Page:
95. You go Elizabeth! You know–the first thing I did when I read her statement was to send a letter directly to Harpo, Inc. through her website. It wasn’t as fully fleshed out (ha–get it) as yours, but we’re on the same wavelength. I’m glad to have found your blog as a result of this whole thing, though. Personally, I recommended that Oprah be reminded that she’d had the authors of When Women Stop Hating Their Bodies and Overcoming Overeating on her show when the books came out years ago. There’s a thriving number of us who are living by those books these days. You can check us out in Yahoo! Groups by searching for “overcoming overeating” and “oofriends”. The latter is a brand new, tiny but growing splinter group with fewer rules and regs, and is a little less rigid about postings than the former.

    Anyway. This has to be nipped in the bud. I’m wondering how much this was influenced by Oprah’s friend (and mine) Barack Obama, who has more than hinted that he wants to see fat Americans shape up. I heard something about linking gym memberships to health insurance in a way that makes the “patient” feel a little more pressure to go? Hope I’m not starting an off the charts rumor here. If that’s so I certainly hope that our friends at NAAFA and the ACLU are alredy on it.

    I’ll be checking in with great frequency. Your new friend,

  96. Oprah looks healthy and amazing *right now*. I wish she’d talk about healthy eating and exercise, for the enjoyment of life and good health, not weight loss.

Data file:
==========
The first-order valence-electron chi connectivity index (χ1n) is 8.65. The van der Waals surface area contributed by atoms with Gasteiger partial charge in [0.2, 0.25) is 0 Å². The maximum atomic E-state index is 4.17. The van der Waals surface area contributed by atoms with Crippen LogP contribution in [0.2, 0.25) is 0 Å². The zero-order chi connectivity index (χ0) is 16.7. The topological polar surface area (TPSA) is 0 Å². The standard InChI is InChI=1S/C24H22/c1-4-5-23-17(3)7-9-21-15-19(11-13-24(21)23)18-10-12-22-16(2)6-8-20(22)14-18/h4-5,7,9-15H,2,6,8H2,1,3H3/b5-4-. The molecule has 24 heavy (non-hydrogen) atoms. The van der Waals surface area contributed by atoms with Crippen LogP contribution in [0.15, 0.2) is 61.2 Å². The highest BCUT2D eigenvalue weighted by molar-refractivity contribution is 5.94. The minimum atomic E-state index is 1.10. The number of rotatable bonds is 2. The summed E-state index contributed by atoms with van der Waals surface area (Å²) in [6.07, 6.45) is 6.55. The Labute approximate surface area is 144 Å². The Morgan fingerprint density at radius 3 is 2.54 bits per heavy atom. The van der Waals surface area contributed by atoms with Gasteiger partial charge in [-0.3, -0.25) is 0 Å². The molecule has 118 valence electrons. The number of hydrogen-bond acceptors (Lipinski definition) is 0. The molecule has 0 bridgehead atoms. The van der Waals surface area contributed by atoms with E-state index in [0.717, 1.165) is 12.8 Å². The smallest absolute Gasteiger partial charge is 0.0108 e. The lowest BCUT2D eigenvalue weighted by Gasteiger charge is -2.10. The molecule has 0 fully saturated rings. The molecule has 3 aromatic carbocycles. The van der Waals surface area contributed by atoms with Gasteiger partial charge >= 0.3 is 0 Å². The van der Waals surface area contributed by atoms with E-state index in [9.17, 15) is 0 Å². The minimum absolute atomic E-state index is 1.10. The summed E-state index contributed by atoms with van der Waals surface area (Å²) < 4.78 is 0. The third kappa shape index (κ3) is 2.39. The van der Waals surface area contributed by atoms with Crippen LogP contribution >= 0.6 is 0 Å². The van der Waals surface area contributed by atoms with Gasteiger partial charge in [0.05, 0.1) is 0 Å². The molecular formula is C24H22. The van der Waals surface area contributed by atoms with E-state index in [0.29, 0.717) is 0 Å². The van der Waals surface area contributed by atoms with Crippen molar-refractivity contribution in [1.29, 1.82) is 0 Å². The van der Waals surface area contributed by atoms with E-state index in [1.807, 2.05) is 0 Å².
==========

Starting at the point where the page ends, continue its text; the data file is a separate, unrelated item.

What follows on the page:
I wish Oprah would read this blog because then I could tell her I was 295lbs the week I began yet another diet. And I was hating on myself again.

    Once I decided to just focus on healthy eating and exercise, I weighed at the doctor’s office the other day at 280lbs. It’s like my body said “Oh, she’s not gonna diet?” and decided to relax.

    And I do have days where I have what I want. I’m not in this life to punish myself, or hate myself.

    Oprah does not need to apologize for her body. I don’t need to apologize for mine either.

    I would absolutely love it if she did a program that focused specifically on healthy eating and exercise, and drop the whole diet talk, and skip the self degradation.

    She’s in a position where she has an affect on many women, and what she is teaching everyone is, “I hate myself, I’m not good enough”.

    I cannot completely admonish her for how she feels about herself, since I’ve been there too. She just hasn’t gotten to that place yet… where she can say “screw diets”.